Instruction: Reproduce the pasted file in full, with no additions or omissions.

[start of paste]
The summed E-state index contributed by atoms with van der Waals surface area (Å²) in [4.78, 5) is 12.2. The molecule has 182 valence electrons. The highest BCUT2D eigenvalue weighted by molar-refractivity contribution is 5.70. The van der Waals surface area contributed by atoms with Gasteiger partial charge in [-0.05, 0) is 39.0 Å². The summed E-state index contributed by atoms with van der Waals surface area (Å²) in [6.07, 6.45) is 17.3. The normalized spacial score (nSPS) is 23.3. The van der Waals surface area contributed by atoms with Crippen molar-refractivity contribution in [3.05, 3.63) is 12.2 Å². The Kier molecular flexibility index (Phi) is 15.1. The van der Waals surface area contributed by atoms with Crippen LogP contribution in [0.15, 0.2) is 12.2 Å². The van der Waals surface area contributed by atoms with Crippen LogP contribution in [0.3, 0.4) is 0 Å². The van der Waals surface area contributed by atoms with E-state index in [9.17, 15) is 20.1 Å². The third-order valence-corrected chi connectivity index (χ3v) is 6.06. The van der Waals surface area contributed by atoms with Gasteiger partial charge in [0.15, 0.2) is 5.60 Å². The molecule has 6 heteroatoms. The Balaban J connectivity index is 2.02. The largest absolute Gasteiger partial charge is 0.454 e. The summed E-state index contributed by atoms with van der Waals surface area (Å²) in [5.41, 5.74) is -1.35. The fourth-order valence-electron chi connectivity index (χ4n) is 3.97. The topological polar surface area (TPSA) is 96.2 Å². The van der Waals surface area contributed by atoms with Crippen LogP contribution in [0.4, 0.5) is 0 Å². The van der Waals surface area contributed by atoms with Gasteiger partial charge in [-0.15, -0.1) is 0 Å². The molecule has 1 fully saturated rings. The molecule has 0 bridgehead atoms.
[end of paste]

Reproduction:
The summed E-state index contributed by atoms with van der Waals surface area (Å²) in [4.78, 5) is 12.2. The molecule has 182 valence electrons. The highest BCUT2D eigenvalue weighted by molar-refractivity contribution is 5.70. The van der Waals surface area contributed by atoms with Gasteiger partial charge in [-0.05, 0) is 39.0 Å². The summed E-state index contributed by atoms with van der Waals surface area (Å²) in [6.07, 6.45) is 17.3. The normalized spacial score (nSPS) is 23.3. The van der Waals surface area contributed by atoms with Crippen molar-refractivity contribution in [3.05, 3.63) is 12.2 Å². The Kier molecular flexibility index (Phi) is 15.1. The van der Waals surface area contributed by atoms with Crippen LogP contribution in [0.15, 0.2) is 12.2 Å². The van der Waals surface area contributed by atoms with Crippen LogP contribution in [0.3, 0.4) is 0 Å². The van der Waals surface area contributed by atoms with E-state index in [9.17, 15) is 20.1 Å². The third-order valence-corrected chi connectivity index (χ3v) is 6.06. The van der Waals surface area contributed by atoms with Gasteiger partial charge in [0.15, 0.2) is 5.60 Å². The molecule has 6 heteroatoms. The Balaban J connectivity index is 2.02. The largest absolute Gasteiger partial charge is 0.454 e. The summed E-state index contributed by atoms with van der Waals surface area (Å²) in [5.41, 5.74) is -1.35. The fourth-order valence-electron chi connectivity index (χ4n) is 3.97. The topological polar surface area (TPSA) is 96.2 Å². The van der Waals surface area contributed by atoms with Crippen LogP contribution in [0.4, 0.5) is 0 Å². The van der Waals surface area contributed by atoms with Gasteiger partial charge in [-0.15, -0.1) is 0 Å². The molecule has 1 fully saturated rings. The molecule has 0 bridgehead atoms.